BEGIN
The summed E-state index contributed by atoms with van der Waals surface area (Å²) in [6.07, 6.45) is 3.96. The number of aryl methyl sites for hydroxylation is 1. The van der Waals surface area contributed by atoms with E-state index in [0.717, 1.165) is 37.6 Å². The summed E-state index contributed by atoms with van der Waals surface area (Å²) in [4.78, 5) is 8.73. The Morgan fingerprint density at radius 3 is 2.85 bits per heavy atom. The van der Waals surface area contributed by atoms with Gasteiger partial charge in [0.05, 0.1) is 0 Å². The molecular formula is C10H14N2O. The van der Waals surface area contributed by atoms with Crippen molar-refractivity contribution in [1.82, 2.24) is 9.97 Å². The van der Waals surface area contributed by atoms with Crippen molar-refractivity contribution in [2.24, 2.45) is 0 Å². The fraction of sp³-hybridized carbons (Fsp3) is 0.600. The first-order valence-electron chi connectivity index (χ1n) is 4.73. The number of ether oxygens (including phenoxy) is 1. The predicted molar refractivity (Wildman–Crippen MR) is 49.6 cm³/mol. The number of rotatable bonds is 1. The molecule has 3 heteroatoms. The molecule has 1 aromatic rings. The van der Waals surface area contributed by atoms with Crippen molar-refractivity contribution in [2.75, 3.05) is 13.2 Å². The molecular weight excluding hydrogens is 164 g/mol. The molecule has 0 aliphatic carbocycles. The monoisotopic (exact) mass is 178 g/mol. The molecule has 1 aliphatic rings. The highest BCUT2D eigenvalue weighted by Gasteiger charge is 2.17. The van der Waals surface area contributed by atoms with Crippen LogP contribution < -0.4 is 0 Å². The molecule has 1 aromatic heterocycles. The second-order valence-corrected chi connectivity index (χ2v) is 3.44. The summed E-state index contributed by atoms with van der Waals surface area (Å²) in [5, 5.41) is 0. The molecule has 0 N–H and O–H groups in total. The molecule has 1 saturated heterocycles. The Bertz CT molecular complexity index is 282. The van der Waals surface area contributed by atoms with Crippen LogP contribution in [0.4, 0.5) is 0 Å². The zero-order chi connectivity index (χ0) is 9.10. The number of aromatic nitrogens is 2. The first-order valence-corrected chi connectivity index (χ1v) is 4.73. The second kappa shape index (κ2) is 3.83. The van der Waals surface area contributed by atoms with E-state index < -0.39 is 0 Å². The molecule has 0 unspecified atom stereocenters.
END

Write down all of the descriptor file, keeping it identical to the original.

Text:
The summed E-state index contributed by atoms with van der Waals surface area (Å²) in [6.07, 6.45) is 3.96. The number of aryl methyl sites for hydroxylation is 1. The van der Waals surface area contributed by atoms with E-state index in [0.717, 1.165) is 37.6 Å². The summed E-state index contributed by atoms with van der Waals surface area (Å²) in [4.78, 5) is 8.73. The Morgan fingerprint density at radius 3 is 2.85 bits per heavy atom. The van der Waals surface area contributed by atoms with Gasteiger partial charge in [0.05, 0.1) is 0 Å². The molecular formula is C10H14N2O. The van der Waals surface area contributed by atoms with Crippen molar-refractivity contribution in [1.82, 2.24) is 9.97 Å². The van der Waals surface area contributed by atoms with Crippen molar-refractivity contribution in [2.24, 2.45) is 0 Å². The fraction of sp³-hybridized carbons (Fsp3) is 0.600. The first-order valence-electron chi connectivity index (χ1n) is 4.73. The number of ether oxygens (including phenoxy) is 1. The predicted molar refractivity (Wildman–Crippen MR) is 49.6 cm³/mol. The number of rotatable bonds is 1. The molecule has 3 heteroatoms. The molecule has 1 aromatic rings. The van der Waals surface area contributed by atoms with Crippen molar-refractivity contribution in [2.75, 3.05) is 13.2 Å². The molecular weight excluding hydrogens is 164 g/mol. The molecule has 0 aliphatic carbocycles. The monoisotopic (exact) mass is 178 g/mol. The molecule has 1 aliphatic rings. The highest BCUT2D eigenvalue weighted by Gasteiger charge is 2.17. The van der Waals surface area contributed by atoms with Crippen LogP contribution < -0.4 is 0 Å². The molecule has 1 aromatic heterocycles. The second-order valence-corrected chi connectivity index (χ2v) is 3.44. The summed E-state index contributed by atoms with van der Waals surface area (Å²) in [5, 5.41) is 0. The molecule has 0 N–H and O–H groups in total. The molecule has 1 saturated heterocycles. The Bertz CT molecular complexity index is 282. The van der Waals surface area contributed by atoms with Crippen LogP contribution in [0.4, 0.5) is 0 Å². The zero-order chi connectivity index (χ0) is 9.10. The number of aromatic nitrogens is 2. The first-order valence-corrected chi connectivity index (χ1v) is 4.73. The second kappa shape index (κ2) is 3.83. The van der Waals surface area contributed by atoms with E-state index < -0.39 is 0 Å². The molecule has 0 unspecified atom stereocenters.